Brexit will benefit the City if transitional periods are kept to a minimum, finds new report authored by Brexiteer academic

Hayley Kirton
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"It is in everybody's interests that any transitional arrangements are kept as short term as possible," the report read (Source: Getty)

Brexit might be the City of London's golden ticket, provided transition periods are kept as short as possible, according to a new report penned by a Brexiteer academic.

"Transitional arrangements will also depend on the degree of co-operation from the EU27," read the report from Professor David Blake of Cass Business School, who is also a member of Economists for Free Trade, which used to be known as Economists for Brexit.

"It is in everybody's interests that any transitional arrangements are kept as short term as possible, no longer than is needed to bridge the gap between the UK's exit from the EU and the conclusion of any formal long-term trading agreement with the EU.

"If, as seems possible, the EU is not interested in such an agreement, then the UK should exit from the EU immediately this becomes apparent."

Read more: City jobs are disappearing as employers leave London before Brexit

Many across the City have called for some sort of transition deal, warning that, if such an arrangement could not be secured, it would leave many businesses' facing the dreaded "cliff edge" scenario.

It is likely super short transition periods will suit the other EU member states. Back in December, Michel Barnier, who will be responsible for heading Brexit talks on behalf of the European Commission, said a "very limited transition" deal could be possible, but only after British officials have indicated what type of relationship they wish to establish with the EU going forward.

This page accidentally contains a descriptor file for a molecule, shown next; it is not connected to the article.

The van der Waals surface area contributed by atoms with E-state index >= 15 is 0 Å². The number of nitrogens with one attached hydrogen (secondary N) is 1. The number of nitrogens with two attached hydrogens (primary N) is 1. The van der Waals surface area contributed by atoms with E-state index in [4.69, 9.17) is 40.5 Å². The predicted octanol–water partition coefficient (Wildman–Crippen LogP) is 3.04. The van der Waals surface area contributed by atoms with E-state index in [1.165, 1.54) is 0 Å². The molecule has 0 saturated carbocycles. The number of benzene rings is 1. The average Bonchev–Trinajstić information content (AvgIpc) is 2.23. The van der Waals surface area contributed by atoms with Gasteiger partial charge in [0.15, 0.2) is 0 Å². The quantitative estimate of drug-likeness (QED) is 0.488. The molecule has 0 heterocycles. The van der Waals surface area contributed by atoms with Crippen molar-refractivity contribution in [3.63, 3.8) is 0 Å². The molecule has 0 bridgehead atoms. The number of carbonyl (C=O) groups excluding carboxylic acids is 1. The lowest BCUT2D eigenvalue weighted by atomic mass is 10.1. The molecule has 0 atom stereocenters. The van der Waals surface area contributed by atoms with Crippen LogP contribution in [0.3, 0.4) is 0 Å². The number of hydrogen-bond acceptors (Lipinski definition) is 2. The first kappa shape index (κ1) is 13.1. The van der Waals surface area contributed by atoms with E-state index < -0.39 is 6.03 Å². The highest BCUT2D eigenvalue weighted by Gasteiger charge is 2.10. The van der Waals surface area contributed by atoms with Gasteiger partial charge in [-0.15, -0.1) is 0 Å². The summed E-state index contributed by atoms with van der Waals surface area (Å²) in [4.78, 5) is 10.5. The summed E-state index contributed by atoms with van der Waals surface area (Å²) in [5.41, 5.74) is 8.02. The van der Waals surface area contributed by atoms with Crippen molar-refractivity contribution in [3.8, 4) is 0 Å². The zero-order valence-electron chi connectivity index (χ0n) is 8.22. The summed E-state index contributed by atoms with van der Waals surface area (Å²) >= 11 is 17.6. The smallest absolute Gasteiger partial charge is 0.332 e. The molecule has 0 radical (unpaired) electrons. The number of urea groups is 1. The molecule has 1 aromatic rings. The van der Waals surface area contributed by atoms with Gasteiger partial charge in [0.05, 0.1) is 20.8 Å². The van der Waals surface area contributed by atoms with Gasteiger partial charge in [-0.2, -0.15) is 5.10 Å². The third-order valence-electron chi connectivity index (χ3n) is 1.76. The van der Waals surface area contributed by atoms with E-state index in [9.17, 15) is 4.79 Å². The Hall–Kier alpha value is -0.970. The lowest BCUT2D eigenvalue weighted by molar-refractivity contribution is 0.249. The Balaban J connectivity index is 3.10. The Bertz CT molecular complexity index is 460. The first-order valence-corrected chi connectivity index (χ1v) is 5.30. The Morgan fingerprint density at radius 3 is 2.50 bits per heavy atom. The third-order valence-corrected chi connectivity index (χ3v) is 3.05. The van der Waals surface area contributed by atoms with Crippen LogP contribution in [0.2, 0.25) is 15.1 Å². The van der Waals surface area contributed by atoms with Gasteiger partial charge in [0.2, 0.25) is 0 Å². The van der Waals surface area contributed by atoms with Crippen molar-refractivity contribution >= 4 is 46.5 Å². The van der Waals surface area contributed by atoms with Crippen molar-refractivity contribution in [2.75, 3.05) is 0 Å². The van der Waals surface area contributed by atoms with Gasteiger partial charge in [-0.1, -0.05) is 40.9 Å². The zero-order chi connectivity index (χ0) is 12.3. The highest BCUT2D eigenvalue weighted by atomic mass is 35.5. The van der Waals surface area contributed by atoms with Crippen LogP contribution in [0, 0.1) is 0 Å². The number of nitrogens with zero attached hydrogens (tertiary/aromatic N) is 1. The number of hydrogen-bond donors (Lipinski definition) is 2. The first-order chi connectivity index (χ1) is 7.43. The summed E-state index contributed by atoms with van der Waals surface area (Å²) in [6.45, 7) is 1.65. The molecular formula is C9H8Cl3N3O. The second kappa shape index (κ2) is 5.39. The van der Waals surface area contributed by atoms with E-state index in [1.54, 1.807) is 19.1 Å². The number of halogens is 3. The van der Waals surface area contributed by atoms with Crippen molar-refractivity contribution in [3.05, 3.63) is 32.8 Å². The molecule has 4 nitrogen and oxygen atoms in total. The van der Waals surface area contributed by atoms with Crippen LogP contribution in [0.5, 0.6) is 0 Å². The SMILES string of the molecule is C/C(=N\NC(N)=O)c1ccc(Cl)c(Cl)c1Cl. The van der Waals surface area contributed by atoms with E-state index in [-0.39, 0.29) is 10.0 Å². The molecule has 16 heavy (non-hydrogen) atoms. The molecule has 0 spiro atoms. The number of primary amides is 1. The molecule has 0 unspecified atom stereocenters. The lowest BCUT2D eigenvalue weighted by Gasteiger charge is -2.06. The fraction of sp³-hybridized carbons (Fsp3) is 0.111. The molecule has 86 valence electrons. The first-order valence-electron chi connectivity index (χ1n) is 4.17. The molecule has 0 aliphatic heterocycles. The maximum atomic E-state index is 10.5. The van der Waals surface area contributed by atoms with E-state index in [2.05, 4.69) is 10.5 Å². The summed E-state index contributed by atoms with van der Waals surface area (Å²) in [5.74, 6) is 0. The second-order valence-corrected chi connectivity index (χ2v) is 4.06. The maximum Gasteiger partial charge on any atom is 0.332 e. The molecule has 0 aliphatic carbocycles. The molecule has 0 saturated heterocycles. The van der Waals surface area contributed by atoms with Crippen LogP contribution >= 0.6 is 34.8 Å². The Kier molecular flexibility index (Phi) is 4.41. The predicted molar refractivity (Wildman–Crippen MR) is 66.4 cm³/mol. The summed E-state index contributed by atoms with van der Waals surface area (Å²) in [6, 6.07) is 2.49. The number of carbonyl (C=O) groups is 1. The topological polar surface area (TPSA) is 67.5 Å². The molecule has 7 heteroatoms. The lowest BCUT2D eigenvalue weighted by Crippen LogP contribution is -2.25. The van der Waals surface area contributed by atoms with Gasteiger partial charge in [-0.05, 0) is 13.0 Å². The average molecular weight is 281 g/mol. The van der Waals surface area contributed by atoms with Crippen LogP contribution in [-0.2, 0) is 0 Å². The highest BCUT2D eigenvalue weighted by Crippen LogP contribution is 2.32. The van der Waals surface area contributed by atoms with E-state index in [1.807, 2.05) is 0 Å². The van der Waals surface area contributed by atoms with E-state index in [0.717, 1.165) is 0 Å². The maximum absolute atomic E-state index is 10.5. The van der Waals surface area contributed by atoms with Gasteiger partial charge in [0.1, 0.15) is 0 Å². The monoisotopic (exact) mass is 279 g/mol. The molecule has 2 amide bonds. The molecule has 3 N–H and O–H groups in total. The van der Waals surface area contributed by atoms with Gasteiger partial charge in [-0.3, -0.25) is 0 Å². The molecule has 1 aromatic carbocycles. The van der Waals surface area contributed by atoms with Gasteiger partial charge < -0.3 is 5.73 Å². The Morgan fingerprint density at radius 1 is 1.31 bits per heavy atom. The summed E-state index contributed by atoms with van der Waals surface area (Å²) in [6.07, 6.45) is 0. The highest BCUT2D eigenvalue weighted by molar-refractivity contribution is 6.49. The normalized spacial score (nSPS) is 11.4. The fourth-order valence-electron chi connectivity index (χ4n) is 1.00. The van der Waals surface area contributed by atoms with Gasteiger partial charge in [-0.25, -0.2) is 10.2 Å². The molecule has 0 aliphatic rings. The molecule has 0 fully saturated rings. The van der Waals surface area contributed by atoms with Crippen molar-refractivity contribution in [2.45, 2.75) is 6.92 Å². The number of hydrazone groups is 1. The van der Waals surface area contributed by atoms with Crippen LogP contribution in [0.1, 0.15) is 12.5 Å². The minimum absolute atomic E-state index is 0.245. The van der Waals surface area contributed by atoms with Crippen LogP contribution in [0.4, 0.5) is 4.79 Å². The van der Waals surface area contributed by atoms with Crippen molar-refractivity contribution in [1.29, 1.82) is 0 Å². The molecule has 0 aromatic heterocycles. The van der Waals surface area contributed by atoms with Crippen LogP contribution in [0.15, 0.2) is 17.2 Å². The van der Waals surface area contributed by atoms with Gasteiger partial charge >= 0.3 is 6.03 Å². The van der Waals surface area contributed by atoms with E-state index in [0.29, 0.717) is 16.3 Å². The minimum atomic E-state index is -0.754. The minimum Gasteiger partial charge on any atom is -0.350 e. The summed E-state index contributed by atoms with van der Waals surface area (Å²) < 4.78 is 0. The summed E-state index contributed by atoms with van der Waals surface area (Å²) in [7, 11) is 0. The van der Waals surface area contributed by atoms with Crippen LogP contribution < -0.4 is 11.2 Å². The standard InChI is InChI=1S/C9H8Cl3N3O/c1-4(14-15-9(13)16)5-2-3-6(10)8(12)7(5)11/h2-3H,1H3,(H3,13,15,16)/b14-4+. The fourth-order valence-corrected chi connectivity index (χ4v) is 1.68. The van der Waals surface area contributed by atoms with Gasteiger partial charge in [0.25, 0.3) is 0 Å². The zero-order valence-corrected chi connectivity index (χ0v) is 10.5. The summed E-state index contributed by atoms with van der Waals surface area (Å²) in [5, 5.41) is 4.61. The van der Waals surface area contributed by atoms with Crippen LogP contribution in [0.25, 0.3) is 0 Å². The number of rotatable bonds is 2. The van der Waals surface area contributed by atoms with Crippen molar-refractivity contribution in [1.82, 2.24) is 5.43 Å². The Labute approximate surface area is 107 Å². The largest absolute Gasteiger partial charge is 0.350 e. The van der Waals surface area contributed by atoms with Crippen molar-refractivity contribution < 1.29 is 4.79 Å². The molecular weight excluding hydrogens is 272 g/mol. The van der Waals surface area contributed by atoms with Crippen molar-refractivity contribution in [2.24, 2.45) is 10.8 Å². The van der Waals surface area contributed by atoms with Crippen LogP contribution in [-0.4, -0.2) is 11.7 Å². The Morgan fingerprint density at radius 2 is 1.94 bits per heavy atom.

Blake's study also argues that, for London to continue flourishing once the UK has left the EU, issues such as regulatory regimes and global standards of financial red tape, permits for skilled workers and encouraging UK financial firms to expand overseas will also need to be addressed.

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"Brexit is a golden opportunity for the City of London to become a world financial centre which takes the lead in the new digital revolution of blockchain and fintech," said Blake.

According to figures cited in the research, the UK is the biggest net exporter of financial services worldwide, and around 40 per cent of these net exports go to the EU. Meanwhile, London is home to 250 international banks.

The report has been published just days before Prime Minister Theresa May is expected to trigger Article 50, marking the start of the UK's formal withdrawal from the EU. The legislation giving her the power to do so received royal assent this morning.

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